Tag Archives: Richard Thaler

Food is Meant to be Enjoyed: Parenting Without Borders, Part 3

It’s been almost five months since I wrote a post in this series. In fact, I looked back at the first three posts in this series and noticed that there was a rather large lag between some of the posts (Intro to Part 1 = 3+ months; Part 1 to Part 2 = ~1 month; Part 2 to Part 3 = ~5 months). I wonder if we can consider this some kind of metaphor for how it can be with parents who try to cross some things off their to do list. Anyway, my hope is that I’ll be able to post a few more parts of this series in the next month and a bit. Let’s have a quick refresher on the first three parts.

In the Introduction, we broached the idea that the way other cultures parent might be more “right” than the way that the culture in North America parents, as discussed in the book Parenting Without Borders. In Part 1, we looked at some of the different cultural thoughts around sleep. There was also that stunning example of how it’s normal for babies in Scandinavia to be found taking a nap on the terrace in the dead of winter! In Part 2, we explored “stuff” and how having more of it might not be best for our children. In Chapter 3, we’ll take a closer look at the different ways that children around the world eat.

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One of the first things that struck me about this chapter was the aspect of neuromarketing. I’ve written about this in the past. From the book:

Food manufacturers spend enormous amounts of money to market their product to even the youngest eaters. The labels are brightly colored and appealing, and the foods are advertised directly to children on TV and the Internet. Supermarkets often put these kid-friendly foods at a child’s eye level so a child will be more likely to take them off the shelves and put them in the grocery cart when a parent’s back is turned.

Somehow, this seems… wrong. I totally understand the idea of free choice, free markets, and all that it encompasses, but is it really in our collective best interest to be pumping our kids full of sugar? More importantly, is it really in our collective best interest to allow an industry to surreptitiously convince our children that the foods they should be eating are found in the dry good aisle, rather than the produce section? Again, I totally understand that some folks are adamant about letting the ‘market’ correct failures, but it seems to me that in certain areas (healthcare being another one), there should be a bit more regulatory oversight.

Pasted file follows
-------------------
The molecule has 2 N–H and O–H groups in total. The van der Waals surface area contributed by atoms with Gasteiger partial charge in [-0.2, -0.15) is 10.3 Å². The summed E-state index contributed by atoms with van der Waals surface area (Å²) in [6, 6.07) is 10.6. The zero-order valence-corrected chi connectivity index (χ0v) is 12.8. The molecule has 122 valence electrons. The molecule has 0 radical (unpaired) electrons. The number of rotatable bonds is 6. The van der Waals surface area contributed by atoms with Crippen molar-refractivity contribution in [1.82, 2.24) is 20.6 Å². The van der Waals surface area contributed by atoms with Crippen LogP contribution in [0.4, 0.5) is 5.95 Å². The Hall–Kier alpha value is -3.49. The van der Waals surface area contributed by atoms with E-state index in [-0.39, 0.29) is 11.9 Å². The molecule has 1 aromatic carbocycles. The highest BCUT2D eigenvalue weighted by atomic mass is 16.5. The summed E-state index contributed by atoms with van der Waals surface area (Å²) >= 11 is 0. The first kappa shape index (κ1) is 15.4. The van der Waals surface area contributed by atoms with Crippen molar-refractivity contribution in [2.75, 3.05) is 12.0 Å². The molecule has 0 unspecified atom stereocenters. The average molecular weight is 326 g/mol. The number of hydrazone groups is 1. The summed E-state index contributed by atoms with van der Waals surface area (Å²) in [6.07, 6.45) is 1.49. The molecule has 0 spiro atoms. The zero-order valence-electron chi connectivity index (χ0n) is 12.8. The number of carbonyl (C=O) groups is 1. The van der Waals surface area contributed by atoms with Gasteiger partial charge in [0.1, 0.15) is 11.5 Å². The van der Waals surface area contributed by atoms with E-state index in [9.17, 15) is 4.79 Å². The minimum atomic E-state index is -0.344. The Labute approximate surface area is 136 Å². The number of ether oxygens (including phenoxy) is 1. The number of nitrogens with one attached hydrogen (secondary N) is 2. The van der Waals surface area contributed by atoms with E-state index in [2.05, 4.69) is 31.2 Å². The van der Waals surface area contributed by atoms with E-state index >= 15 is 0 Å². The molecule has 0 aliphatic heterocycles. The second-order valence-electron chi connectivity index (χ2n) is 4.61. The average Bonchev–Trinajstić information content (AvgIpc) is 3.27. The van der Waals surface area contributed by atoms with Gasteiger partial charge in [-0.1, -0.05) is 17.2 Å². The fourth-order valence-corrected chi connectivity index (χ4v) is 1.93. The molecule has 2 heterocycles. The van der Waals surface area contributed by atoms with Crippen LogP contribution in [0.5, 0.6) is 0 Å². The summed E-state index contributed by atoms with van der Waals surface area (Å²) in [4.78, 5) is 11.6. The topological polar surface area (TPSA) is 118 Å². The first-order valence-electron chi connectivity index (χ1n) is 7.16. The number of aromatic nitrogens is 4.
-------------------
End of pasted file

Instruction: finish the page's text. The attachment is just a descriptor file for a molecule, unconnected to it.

On that note, I a little while back, I had what I thought was an interesting idea that incorporate some of the principles of Nudge:

The idea: a marketing campaign in which we tell people that, when they get unhealthy, their spouse or their kids will have to pay for it.

Circling back to the chapter, here’s another bit that I found startling:

It’s not just what kids eat, but how much. In the past thirty years, portion sizes have grown astronomically: a cookie today is 700 percent bigger than it was in the 1970s.

Seven hundred percent! That’s incredible. And that reminds me of one of the anecdotes I talked about when I wrote about how I stopped eating dessert:

There’s a story that I remember being told about Kate Hudson. I tried to find it just now, but Hudson recently mentioned something about a story in France that has similar keywords to the search I ran and so I’m not able to find it. It may or may not be true, but let’s just say that it is. When Hudson was young, her mother (Goldie Hawn), taught her an important lesson when it came to dessert: only take one bite. That is, when you’re served a piece of pie or a piece of cake, it’s not necessary to eat the entire piece. Instead, just take one bite of the dessert to “enjoy” the taste of the dessert and let that be it.

Can you imagine a sugar-starved kid only having one bite of their cake and leaving the rest? The stereotypical child that I’m imagining — of course — couldn’t do that, but I wonder if we move back to smaller portions (and smaller plates!) and teach our little ones about the importance of moderation, might this venture be a bit easier?

Before we close out this post, I wanted to share a couple of bits from the chapter about how food socialization of children in other parts of the world. In Japan, for instance, food is part of the education system. In the earlier grades, kids are learning about all the different uses for soybeans and by the time their in middle school, they’re already learning the basics of how to cook. I think most folks know that the school calendar is different in Japan (longer school days and longer school year), which allows for time for other learning. Rather than strictly focusing on academic instruction, Japanese students receive an education fit for the ‘whole’ of the person.

You might also find Sweden’s way of doing things refreshing — kids get to pick what they want to eat. The small catch is, the fridge is stocked with only healthy/good choices. In this way, a child in Sweden will never make the ‘wrong’ choice.

Eating in South Korea is similar to eating in Japan. One of the things I didn’t mention about Japan, but that is very important in South Korea, is that the family eats together. Everyone is eating the same things and there’s a real emphasis on a shared eating experience.

Moving west to France and Italy — food is meant to be enjoyed. A quick example from France:

School lunch in France is a class in itself. Children get one and a half to two hours to eat a leisurely, three-course lunch, followed by a recess. A typical menu for preschoolers in Versailles has children eating sliced radish and corn salad with vinaigrette dressing and black olive garnish, roasted guinea fowl, sautéed Provençal vegetables, and wheat berries, Saint-Paulin cheese, vanilla flan, and wafers.

I suspect that the meal above probably sounds better than what you had for lunch and probably sounds better than what you’re going to be having for dinner tonight.

What’s the Status Quo From the Other Side: List of Biases in Judgment and Decision-Making, Part 14